My dad’s been really sick. At 83, with heart problems, and with no real effort made toward his health ever in his lifetime, it comes as no surprise. The doctors said they’d pulled him back from the edge of death in February; we actually called the family in. The next crisis will be the last and it will likely be within a year. I don’t share this to garner sympathy, because in so many ways it has been a blessing.
My parents live 75 minutes away. It’s an awkward distance – too far to pop in for a visit every day and too close to go and spend a few days with them. Consequently, for the past 20 years, we’ve talked on the phone at least once a week, but we’ve rarely seen each other unless I’ve invited them in for dinner or to a special event. But even coming for dinner was a challenge, as Dad was starting to tire out so quickly that he’d end up a little grumpy before dinner was over, and he’d want to go home as soon as his plate was empty.
The small town they live in has no hospital, no medical clinic, no doctor. In fact, the closest emergency medical service is 30 minutes away.
I needed a good excuse to go visit them every week to check on them. It only took me a few minutes to find the right excuse. It would have been totally weird if I just said, “I want to come see you for an hour every week.” Dad would have gotten suspicious that I was really just checking on him – and that would have been capital ‘a’ awkward. Instead, I found a way for him and me to relive some of my favorite childhood memories.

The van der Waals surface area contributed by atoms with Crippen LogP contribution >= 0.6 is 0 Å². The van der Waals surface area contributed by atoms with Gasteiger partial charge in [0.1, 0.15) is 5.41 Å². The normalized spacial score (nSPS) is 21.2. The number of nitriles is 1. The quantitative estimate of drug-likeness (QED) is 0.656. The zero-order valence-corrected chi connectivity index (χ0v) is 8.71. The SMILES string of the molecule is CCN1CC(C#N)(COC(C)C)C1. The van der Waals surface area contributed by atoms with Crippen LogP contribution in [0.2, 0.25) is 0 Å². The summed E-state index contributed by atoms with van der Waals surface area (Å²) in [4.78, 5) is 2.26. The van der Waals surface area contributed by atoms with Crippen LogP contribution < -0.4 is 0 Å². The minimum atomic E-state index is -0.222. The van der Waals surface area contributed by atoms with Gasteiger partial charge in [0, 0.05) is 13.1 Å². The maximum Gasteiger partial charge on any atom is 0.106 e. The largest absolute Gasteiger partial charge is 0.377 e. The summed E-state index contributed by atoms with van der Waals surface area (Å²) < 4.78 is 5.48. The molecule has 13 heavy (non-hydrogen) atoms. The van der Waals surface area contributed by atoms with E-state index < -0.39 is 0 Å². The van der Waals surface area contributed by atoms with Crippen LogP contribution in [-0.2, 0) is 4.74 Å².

So now, once a week, I book off a few afternoon hours, drive out – it’s really a lovely drive through some of the prettiest wheat fields you’ll ever see – and spend some time with Dad. Mom and Dad still run a small business out there – but Dad needs more rest – so on the afternoons I go out, Mom goes to the shop, Dad comes home. Then the restful fun begins.
Way back, when the ‘earth was young and grass was green’, Dad would buy a jigsaw puzzle every Christmas. He and I would sit for hours every day for a week over Christmas break (at the time he was a school teacher, so he got the same Christmas break I did) and do the puzzle together. No one else helped with the puzzle. It wasn’t ‘their thing’. It was just me and my dad. I still love doing jigsaws. I just haven’t made time for them in the past 15 years. They’re more fun to do with someone anyway.
I decided the best way to check on Dad and see Mom, too, was to do it under the guise of doing a jigsaw puzzle. I got the okay from Mom to take over the end of their dining room table. Now Dad and I spend one hour each week working on a puzzle, at their house, while Dad is resting. The best part is that I feel connected to him like I haven’t felt in nearly 40 years. Add to that, getting to see Mom every week – and it’s all good – totally worth two-and-a-half hours of driving for one hour of puzzling and two hugs. I get to see how Dad is doing and support Mom a little.
I guess it’s not such a puzzle after all.